Grocery wholesaler Metcash has reported a sharp fall in its half-year profit.
The company made a net profit of $82 million in the six months to the end of October, which is down 13 per cent on its profit for the same period last year.
The supplier of IGA supermarkets says revenue was up 3.5 per cent to $6.34 billion, with its underlying profit after tax excluding one-off costs up 4 per cent to $121.3 million.
However, Metcash's chief executive Andrew Reitzer says conditions remain tough in the grocery sector, with increased competition between Coles and Woolworths pushing down grocery prices across the board and pressuring profit margins.
"The deflationary trading conditions are expected to continue and we are now expecting to maintain the higher marketing spend into the second half of the year," he noted in the report.
Mr Reitzer says Metcash's full-year earnings per share is also expected to be lower than previously thought, partly because of a regulatory delay that held up its Franklins takeover for 18 months.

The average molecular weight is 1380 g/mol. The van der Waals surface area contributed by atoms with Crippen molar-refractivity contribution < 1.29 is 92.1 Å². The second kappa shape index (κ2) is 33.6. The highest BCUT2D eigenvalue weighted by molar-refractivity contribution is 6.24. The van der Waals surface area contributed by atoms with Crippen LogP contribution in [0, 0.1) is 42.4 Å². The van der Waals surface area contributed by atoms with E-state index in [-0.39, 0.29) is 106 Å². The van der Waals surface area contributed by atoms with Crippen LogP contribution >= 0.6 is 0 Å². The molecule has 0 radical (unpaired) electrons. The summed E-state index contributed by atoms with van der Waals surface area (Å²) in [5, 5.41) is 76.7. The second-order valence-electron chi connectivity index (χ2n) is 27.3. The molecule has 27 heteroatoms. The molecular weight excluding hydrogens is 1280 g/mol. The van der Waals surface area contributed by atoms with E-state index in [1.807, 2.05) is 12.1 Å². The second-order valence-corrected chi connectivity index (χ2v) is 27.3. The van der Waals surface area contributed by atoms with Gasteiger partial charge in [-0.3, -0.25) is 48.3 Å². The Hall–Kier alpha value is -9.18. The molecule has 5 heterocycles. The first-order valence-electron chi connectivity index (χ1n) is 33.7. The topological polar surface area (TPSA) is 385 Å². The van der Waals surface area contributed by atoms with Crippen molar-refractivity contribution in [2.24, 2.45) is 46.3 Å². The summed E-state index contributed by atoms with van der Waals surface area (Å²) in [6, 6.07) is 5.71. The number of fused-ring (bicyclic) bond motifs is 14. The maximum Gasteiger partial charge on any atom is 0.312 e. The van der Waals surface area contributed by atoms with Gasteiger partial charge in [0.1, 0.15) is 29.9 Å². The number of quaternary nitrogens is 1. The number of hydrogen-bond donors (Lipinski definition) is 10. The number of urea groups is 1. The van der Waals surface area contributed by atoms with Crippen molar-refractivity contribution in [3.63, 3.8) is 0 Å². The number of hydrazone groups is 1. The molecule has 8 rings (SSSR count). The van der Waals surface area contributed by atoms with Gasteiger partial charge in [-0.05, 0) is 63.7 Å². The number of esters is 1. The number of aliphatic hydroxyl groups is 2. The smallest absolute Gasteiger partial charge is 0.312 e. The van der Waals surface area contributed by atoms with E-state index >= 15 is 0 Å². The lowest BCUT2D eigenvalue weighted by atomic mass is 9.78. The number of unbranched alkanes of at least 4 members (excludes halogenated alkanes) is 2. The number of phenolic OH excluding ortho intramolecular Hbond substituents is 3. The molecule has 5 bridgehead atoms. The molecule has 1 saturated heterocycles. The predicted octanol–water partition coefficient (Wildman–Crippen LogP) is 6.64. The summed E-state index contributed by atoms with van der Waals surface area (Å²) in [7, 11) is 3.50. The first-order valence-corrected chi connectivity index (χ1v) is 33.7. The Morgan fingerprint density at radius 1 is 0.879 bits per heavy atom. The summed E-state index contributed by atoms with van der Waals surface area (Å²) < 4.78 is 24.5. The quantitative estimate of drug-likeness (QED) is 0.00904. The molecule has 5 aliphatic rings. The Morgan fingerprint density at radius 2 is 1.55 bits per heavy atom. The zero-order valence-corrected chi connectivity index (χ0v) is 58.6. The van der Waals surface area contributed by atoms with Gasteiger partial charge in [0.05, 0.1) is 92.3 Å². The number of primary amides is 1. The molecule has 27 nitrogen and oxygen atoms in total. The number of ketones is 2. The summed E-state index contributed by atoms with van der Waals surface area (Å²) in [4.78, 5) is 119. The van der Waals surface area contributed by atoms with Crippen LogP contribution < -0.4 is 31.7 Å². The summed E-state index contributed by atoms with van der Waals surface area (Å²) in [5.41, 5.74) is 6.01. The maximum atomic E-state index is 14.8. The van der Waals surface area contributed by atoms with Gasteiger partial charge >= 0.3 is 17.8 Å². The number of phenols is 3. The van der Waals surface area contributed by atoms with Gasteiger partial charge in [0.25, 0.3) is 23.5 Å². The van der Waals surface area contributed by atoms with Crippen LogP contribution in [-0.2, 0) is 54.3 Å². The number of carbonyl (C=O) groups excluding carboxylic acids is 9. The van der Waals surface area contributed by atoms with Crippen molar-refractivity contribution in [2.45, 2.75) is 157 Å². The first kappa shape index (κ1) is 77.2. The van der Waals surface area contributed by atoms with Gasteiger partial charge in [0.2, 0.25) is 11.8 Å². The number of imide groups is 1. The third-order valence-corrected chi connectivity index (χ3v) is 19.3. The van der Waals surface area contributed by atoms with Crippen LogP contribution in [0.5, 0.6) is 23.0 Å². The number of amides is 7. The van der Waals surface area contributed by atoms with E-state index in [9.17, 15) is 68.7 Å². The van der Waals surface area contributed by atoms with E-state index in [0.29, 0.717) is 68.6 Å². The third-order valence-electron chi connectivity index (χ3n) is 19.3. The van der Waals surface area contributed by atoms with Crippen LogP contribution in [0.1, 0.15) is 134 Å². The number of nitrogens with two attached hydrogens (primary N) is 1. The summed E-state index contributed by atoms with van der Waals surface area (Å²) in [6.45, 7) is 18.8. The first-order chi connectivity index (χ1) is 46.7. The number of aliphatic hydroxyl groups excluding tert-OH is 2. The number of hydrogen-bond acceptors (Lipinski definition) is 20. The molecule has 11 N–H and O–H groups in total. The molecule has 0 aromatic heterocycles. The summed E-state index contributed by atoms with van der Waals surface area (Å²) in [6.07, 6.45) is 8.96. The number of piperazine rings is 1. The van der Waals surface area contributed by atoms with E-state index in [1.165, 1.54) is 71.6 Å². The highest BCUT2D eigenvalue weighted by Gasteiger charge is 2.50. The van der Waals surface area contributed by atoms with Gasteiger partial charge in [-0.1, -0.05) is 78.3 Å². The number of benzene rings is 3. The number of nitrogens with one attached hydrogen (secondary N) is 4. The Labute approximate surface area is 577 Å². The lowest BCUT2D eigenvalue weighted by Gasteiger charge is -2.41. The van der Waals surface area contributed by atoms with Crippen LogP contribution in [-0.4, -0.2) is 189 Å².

"The number of Franklins stores that had to be closed or will be closed was higher than anticipated and the stores had deteriorated more than expected as a result of the delay in the sale," he explained.
"This coupled with the loss and closure of some stores and loss of operating leverage due to ongoing deflation will have to be managed carefully in the second half of the year." The company now expects earnings per share to slip between 2 to 6 per cent over the company's full financial year.
It has declared an interim dividend of 11.5 cents, which is the same as last year's, however some analysts are worried the dividend will need to be cut in the near future if the company's profits continue to slide.